Those were the days of old time supercomputing

2 Jun 2010 Hamburg - To celebrate the 100th anniversary of Konrad Zuse, the ISC'10 team organized a session on the history of computing, chaired by Prof. Dr. Wolfgang Karl and Prof. Dr. Klaus Waldschmidt. Prof. Dr. Karl from the Karlsruhe Institute of Technology dedicated a short introduction to the key features of the Z3, developed by Konrad Zuse, who would have become 100 years old on June 22nd 2010. Afterwards, Prof. Dr. Yale N. Patt, as the first speaker of this session, entertained the audience on the history of microarchitecture.

Prof. Dr. Karl gave an overview of some of the key features of the Z3 including the use of the binary number system for numbers and the circuits; the use of floating point numbers, along with the algorithms for the translation between binary and decimal and vice versa; and the implementation of an algorithm for the non-restoring calculation of the square-root. With this algorithm, the square-root can be calculated with n steps.

He also mentioned the value reuse, a look-ahead mechanism which identifies stores with data to be reused within the next two instructions. The data is placed in a register with mechanical contacts where it can be read with no latency. The concept of overflow happens if a result exceeds the range of the arithmetic unit, it is treated as special value then.

Entered Prof. Dr. Yale N. Patt with "pump and circumstance" and lots of "to the point" humor to interpret the microarchitecture development from 1970 to now and beyond. He started out with Moore's Law and the process technology.

In 1971 there were 2300 transistors; in 1992 the number rose to 3.1 million transistors. Today, there are more than a billion transistors and in ten years from now the number will have amounted to 50 billion transistors.

To put microarchitecture into perspective the following items constitute the supercomputing operation:

problem, algorithm, programme, Instruction Set Arch, microarchitecture, circuits, and electrons. Of course, the electrons are doing all the work.

From 1971 to 2000, we could observe three agents of evolution including performance enhancement, the removing of bottlenecks, and ... good fortune, according to Prof. Dr. Patt. In the mid eighties, chips were sufficiently large, no separate chip was needed. The Pentium chip added additional instructions. The next obvious thing to do was to improve performance.

The cache and pipelining are equally important. Branch prediction became the next thing to add to the processor. There was a separate instruction for data caches.

Prof. Dr. Patt also mentioned the on-chip accelerators, starting with the FP unit. He talked about speculative execution with out-of-order execution, with in-order retirement.

And there was the wide-issue. Prof. Dr. Patt noted that trace cache makes no sense at all if you have no wide-issue. He explicitely dedicated the concept of multi-threading to Burton Smith.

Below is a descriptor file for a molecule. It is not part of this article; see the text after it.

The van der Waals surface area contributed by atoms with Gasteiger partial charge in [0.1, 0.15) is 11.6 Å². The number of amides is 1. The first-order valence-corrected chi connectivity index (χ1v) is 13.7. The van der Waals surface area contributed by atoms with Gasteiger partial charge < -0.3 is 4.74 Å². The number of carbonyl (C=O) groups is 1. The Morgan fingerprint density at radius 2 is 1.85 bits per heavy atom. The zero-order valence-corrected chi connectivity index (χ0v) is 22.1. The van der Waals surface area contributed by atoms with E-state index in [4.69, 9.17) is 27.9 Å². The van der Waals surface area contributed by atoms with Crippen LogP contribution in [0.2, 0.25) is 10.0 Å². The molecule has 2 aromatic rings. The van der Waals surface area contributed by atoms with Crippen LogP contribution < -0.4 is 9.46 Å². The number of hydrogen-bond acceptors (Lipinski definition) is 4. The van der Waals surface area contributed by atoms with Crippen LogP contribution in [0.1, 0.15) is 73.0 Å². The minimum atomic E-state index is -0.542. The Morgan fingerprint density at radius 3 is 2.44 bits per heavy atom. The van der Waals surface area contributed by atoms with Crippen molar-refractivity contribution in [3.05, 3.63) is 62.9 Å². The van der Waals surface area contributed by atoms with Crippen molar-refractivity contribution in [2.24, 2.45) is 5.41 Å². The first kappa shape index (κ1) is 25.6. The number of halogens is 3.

All in all, we have seen very different chips in all these years but the last ten years, it is a different story.

Everything has become harder. How have we used the available transistors?

Around 2000, the multi-core is born but the transistors keep growing. Developers tried to find a solution in doubling the number of cores but it is not delivering the expected performance.

Why do we need a multi-core chip? asked Prof. Dr. Patt. It is easier than designing a much better uni-core, he told the giggling audience.

We continue to "step the reticle". The duo-core becomes the quad-core, then the octo-core. Simple 8-core becomes 16-core, then 32-core. So Moore's Law has to be re-defined: "Doubling the number of cores every 18 months". But has it worked eventually?

Prof. Dr. Patt had his doubts. Why have we not seen a comparable benefit? Except in certain cases maybe.

We have seen the emergence of GPUs if there is no divergence and the data base if there are no critical sections.

Quad-core is no good for embarassingly parallel calculations and many mini-cores no good either.

With regard to the microarchitecture for beyond the year 2010, Prof. Dr. Patt expressed the thought that the answer is to break the layers. In fact we already have in limited cases, he said. He mentioned the pragmas in the language, the refrigerator, and X + Superstar.

The algorithm, the language, the compiler and the microarchitecture have to be all working together. There are plenty of opportunities: the compiler, the microarchitecture, the algorithm.

The requirements are to develop heavyweight cores to handle single-tread applications and o/s code; to handle Amdahl bottlenecks, and to handle critical sections.

There is also a need for lots of mini-cores and a very large number of simple processors.

Prof. Dr. Natt concluded with the multi-core chip, the Pentium X/Niagara Y with multiple interfaces to the software and for tackling off-chip bandwidth.
Leslie Verswevyeld